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SHOPPING CHECKLIST IF YOU ARE THROWING A PARTY

By Charles Hopkins Published 04/7/2006 | Social Issues

Most people underestimate the importance of regimented shopping when it comes to throwing a party. However, that is a big, big, mistake. Too often, potentially fantastic parties have collapsed in the face of unorganized shopping, as the host and hostess make frantic last-minute dashes to the supermarket to buy some essential but forgotten item, only to find that its out of stock. That is why we recommend that you prepare a shopping checklist if you are throwing a party, to minimize last-minute disasters. Heres what you should do: 


     Carefully go through all the recipes you will be cooking from, to find out the ingredients you will need. Some of them may be stored in your larder, but you will certainly need to shop for others


     Keep a notepad and pencil with you as you go through the recipes, and make notes of everything that you will need


     When it comes to beverages, make a list of what you will need based on your guest list and after checking the contents of your cellar


     For table decoration, party goods, favors, etc., make a separate list based on the occasion. For example, for a birthday party, you will have to have balloons, candles, streamers, party hats, sequins, confetti, etc. If all that you want is not available at the supermarket, make a note of where you plan to buy from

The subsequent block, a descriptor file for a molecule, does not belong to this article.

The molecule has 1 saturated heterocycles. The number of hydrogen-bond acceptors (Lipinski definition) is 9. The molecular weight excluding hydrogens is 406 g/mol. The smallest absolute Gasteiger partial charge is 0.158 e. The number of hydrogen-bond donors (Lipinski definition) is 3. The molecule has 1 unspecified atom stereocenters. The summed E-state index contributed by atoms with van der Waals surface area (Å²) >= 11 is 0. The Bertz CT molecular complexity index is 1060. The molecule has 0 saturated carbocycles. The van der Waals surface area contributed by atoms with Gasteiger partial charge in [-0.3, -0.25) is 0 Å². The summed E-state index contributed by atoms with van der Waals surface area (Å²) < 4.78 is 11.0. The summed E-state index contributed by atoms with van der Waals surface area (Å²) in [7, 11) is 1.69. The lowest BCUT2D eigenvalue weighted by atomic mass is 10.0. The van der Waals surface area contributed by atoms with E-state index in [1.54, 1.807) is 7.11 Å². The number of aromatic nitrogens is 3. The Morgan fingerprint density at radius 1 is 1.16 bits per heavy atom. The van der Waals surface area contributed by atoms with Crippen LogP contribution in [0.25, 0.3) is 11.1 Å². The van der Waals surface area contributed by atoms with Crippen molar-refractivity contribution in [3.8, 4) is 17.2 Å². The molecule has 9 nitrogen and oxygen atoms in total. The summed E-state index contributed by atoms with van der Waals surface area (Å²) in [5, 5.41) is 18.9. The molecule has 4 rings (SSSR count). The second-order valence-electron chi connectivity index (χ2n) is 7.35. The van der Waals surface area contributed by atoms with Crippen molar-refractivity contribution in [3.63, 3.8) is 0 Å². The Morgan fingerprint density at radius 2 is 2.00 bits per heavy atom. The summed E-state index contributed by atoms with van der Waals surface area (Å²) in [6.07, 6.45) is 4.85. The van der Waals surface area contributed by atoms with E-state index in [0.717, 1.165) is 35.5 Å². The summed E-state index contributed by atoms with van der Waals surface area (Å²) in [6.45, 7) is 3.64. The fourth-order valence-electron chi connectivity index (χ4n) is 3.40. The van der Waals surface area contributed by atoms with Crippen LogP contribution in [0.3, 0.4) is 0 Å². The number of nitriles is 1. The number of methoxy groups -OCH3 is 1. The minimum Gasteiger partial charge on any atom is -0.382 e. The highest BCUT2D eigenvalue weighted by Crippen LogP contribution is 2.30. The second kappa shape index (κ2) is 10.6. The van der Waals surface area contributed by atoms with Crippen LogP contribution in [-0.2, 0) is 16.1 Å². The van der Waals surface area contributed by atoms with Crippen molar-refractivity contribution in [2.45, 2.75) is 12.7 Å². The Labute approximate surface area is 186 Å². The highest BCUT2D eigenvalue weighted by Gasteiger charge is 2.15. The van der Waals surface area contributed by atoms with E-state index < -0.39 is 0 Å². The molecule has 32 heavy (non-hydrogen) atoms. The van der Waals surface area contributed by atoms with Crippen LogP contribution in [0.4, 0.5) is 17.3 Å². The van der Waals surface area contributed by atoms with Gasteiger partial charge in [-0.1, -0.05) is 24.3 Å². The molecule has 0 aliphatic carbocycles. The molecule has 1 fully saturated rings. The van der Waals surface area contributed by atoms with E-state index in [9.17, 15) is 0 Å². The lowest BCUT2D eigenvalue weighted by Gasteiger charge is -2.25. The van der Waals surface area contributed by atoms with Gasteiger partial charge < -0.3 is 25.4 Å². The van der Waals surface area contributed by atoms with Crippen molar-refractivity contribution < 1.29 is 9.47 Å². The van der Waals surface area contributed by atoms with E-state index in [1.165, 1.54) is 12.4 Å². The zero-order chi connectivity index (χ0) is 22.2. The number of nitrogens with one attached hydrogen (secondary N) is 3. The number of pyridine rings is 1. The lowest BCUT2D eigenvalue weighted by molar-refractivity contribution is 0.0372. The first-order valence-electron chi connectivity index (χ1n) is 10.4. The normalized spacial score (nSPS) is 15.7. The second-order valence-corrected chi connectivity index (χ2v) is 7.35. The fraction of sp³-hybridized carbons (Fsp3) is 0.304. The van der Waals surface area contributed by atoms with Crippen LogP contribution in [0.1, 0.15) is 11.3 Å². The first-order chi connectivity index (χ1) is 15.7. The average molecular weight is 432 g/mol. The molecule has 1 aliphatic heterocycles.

If you need additional decorations like fresh or dried flowers, list them and add a note about when and where to buy them. Dont go buying fresh flowers in the early morning for an evening party, for instance


     If theres anything on your list that needs to be purchased fresh, such as desserts or fresh fruits, make a note of that too


     As far as possible, shop for items other than the last-minute ones on one day. Staggered shopping will merely increase the chances of your forgetting things


     Once your list has all the items you will need, also add the quantities of each item that you mean to buy. When shopping for food, for example, you need to have a clear idea of exactly how many guests you expect, how many dishes there are on your menu and the portions of each dish that an average guest will consume. Too many hosts tend to buy too little or too much of a particular item, not having calculated the quantities beforehand.


     When shopping for general supplies, write out the name of each item individually instead of just writing general supplies. So, depending on your requirement, your list ought to separately list items like candles/matches/lighters, plates, knives, spoons, forks, placemats, centerpieces, etc.


     Similarly, for cooking ingredients, instead of writing condiments, list each one separately. Or instead of writing just fruits, list apples, cherries, raisins, etc one by one. That way, you never have to wrack your brains at the supermarket trying to remember exactly which fruits your dessert recipe specifies.